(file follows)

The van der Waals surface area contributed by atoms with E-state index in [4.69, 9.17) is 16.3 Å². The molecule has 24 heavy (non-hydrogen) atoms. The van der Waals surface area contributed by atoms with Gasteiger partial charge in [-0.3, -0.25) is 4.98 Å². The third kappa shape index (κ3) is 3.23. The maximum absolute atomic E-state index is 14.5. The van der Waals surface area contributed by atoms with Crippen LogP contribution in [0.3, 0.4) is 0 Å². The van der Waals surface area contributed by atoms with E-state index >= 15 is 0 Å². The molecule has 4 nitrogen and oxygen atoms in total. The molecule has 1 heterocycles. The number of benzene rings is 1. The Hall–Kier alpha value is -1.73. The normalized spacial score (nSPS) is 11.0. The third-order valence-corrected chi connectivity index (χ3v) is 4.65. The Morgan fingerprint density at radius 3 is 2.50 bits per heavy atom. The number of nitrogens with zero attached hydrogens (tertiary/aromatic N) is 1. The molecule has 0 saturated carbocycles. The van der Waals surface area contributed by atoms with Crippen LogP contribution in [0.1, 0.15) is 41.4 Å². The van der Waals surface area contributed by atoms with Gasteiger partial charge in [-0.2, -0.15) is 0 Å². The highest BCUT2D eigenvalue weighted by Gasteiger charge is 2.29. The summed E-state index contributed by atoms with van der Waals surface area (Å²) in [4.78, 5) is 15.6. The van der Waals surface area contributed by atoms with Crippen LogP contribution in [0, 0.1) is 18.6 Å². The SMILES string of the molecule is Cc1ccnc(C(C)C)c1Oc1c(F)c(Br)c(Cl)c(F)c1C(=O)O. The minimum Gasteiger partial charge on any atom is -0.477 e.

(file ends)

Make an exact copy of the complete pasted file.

The van der Waals surface area contributed by atoms with E-state index in [4.69, 9.17) is 16.3 Å². The molecule has 24 heavy (non-hydrogen) atoms. The van der Waals surface area contributed by atoms with Gasteiger partial charge in [-0.3, -0.25) is 4.98 Å². The third kappa shape index (κ3) is 3.23. The maximum absolute atomic E-state index is 14.5. The van der Waals surface area contributed by atoms with Crippen LogP contribution in [0.3, 0.4) is 0 Å². The van der Waals surface area contributed by atoms with E-state index >= 15 is 0 Å². The molecule has 4 nitrogen and oxygen atoms in total. The molecule has 1 heterocycles. The number of benzene rings is 1. The Hall–Kier alpha value is -1.73. The normalized spacial score (nSPS) is 11.0. The third-order valence-corrected chi connectivity index (χ3v) is 4.65. The Morgan fingerprint density at radius 3 is 2.50 bits per heavy atom. The number of nitrogens with zero attached hydrogens (tertiary/aromatic N) is 1. The molecule has 0 saturated carbocycles. The van der Waals surface area contributed by atoms with Crippen LogP contribution in [0.1, 0.15) is 41.4 Å². The van der Waals surface area contributed by atoms with Gasteiger partial charge in [-0.2, -0.15) is 0 Å². The highest BCUT2D eigenvalue weighted by Gasteiger charge is 2.29. The summed E-state index contributed by atoms with van der Waals surface area (Å²) in [4.78, 5) is 15.6. The van der Waals surface area contributed by atoms with Crippen LogP contribution in [0, 0.1) is 18.6 Å². The SMILES string of the molecule is Cc1ccnc(C(C)C)c1Oc1c(F)c(Br)c(Cl)c(F)c1C(=O)O. The minimum Gasteiger partial charge on any atom is -0.477 e.